Mr. ROCK: Well, I'll tell you, I think that there are a lot of challenges, and I think in many ways the fear factor is real. But at the same time, on both sides on the black community side and on those that would run for political office let it be on the Democratic or Republican side, they have a fear of black voters and accountability.

The issue of accountability continues to come up throughout the process sort of a - this election process. There are people that are saying that they're going to do certain things but there's no accountability in terms of how they're going to do it, why they're going to do and when they're going to do it. There's no specifics being laid out by the candidates. So there are many challenges.

And on the Republican side, there is an issue of this fear. But I remember someone saying there's nothing to fear but fear itself. And the Republicans fearing black voters is just outrageous.

CHIDEYA: Well, there's a lot more to say on that. But I want to move on to another topic that has really been quite prominent. Last week, Barack Obama talked to a high school audience in New Hampshire. He talked about experimenting with drugs and alcohol while in high school.

Here is what he had to say.

(Soundbite of video clip)

Senator BARACK OBAMA (Democrat, Illinois; Presidential Candidate): You know, I made some bad decisions that I've actually written on. You know, there were times when I, you know, got into drinking, experimented with drugs.

CHIDEYA: So we know the audio is hard to understand. It was actually recorded on a cell phone. But he said, I got into drinking, I got into drugs. He went on to say he didn't apply himself until he went to college, realized he was wasting a lot of time.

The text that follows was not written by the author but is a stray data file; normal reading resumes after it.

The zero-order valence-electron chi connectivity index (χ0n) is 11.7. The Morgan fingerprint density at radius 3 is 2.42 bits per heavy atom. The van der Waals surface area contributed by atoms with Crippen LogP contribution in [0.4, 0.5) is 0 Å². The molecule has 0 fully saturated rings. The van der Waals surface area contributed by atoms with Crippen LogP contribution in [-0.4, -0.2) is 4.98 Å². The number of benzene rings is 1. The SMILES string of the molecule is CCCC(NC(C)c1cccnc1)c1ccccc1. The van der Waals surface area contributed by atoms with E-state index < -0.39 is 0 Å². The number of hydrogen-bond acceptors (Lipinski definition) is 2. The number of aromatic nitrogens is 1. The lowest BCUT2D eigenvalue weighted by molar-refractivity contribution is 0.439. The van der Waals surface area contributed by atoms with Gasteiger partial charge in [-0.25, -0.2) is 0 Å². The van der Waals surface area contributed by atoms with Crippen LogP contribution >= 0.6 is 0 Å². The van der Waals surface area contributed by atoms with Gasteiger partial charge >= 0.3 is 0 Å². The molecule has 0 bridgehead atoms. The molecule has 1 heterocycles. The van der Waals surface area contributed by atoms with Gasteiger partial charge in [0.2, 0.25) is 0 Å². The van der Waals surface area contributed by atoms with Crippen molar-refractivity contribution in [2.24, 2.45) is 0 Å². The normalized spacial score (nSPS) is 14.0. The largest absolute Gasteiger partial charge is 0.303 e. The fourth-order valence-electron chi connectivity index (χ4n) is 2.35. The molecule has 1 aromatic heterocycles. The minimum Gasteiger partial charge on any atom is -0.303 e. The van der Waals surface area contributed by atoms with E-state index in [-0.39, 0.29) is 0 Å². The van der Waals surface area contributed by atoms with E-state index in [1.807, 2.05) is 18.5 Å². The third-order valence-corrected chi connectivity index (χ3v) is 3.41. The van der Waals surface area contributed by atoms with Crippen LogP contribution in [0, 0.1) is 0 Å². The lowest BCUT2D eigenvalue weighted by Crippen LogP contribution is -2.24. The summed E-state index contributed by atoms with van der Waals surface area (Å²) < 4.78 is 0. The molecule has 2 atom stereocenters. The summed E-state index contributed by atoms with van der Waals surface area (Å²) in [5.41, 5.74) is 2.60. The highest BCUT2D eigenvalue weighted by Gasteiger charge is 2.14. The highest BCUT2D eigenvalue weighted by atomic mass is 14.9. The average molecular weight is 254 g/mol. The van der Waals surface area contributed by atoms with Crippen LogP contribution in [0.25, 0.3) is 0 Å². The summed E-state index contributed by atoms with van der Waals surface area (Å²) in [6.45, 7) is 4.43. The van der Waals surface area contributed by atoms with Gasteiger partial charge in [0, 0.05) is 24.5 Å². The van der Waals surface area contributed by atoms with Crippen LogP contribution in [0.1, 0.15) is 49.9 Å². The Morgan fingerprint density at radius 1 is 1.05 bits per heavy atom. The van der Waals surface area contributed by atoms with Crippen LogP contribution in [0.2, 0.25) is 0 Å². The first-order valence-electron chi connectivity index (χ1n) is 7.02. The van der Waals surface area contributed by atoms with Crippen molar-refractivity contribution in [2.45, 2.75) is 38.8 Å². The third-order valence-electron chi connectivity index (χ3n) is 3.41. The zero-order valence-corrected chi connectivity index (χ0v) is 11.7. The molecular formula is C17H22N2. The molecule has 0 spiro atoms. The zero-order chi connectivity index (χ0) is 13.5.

Now, the Republican candidate Rudy Giuliani says he was impressed with Obama's honesty. But Republican Mitt Romney said that Obama went too far with the discussion.

Let's go back to 1992. Bill Clinton said this.

(Soundbite of archive recording)

President BILL CLINTON: When I was in England, I experimented with marijuana a time or two and I didn't like it and didn't inhale and never tried it again.

CHIDEYA: And in 1999, George W. Bush, as governor of Texas, gave the ultimate not-answer. He refused to talk about whether or not he'd used drugs because he feared kids would think it was cool.

So Debra, with all that, is Obama's answer about drug use too honest?

Ms. DICKERSON: Absolutely not. It's - it was so past the point where people in public lives should be owning up to certain kinds of mistakes. You can't own up to rape or murder. But drug use and not applying yourself are things that our kids certainly suspect of us. And it only makes us human and lets you know that what I did was wrong. But look, I pulled it out. You got to say, Barack Obama went on to make something of himself.

But it's ridiculous for us to believe that we're going to convince our children that none of us ever, ever did anything wrong. I think it was a nice, fresh breath of honesty. And I think it's the kind of reason, that's the kind of thing that has people so energized about Barack. He may just be trying to inoculate himself, you know, from party showing up, you know, from 1984. But regardless, I think that the American public, this is part of what they love about him.

Mr. LARTIGUE: Yeah.

CHIDEYA: Casey and L.N., we're going to have to take a little break here. But we've got more from you guys coming up.

We have been talking with Debra Dickerson. We've also got Casey Lartigue and L.N. Rock. We're going to talk more about Obama, drugs, all sorts of other exciting political and blogosphere topics.

And next on NEWS & NOTES, we have black actors giving the good books some star appeal when they turn the Bible into a hit audio collection.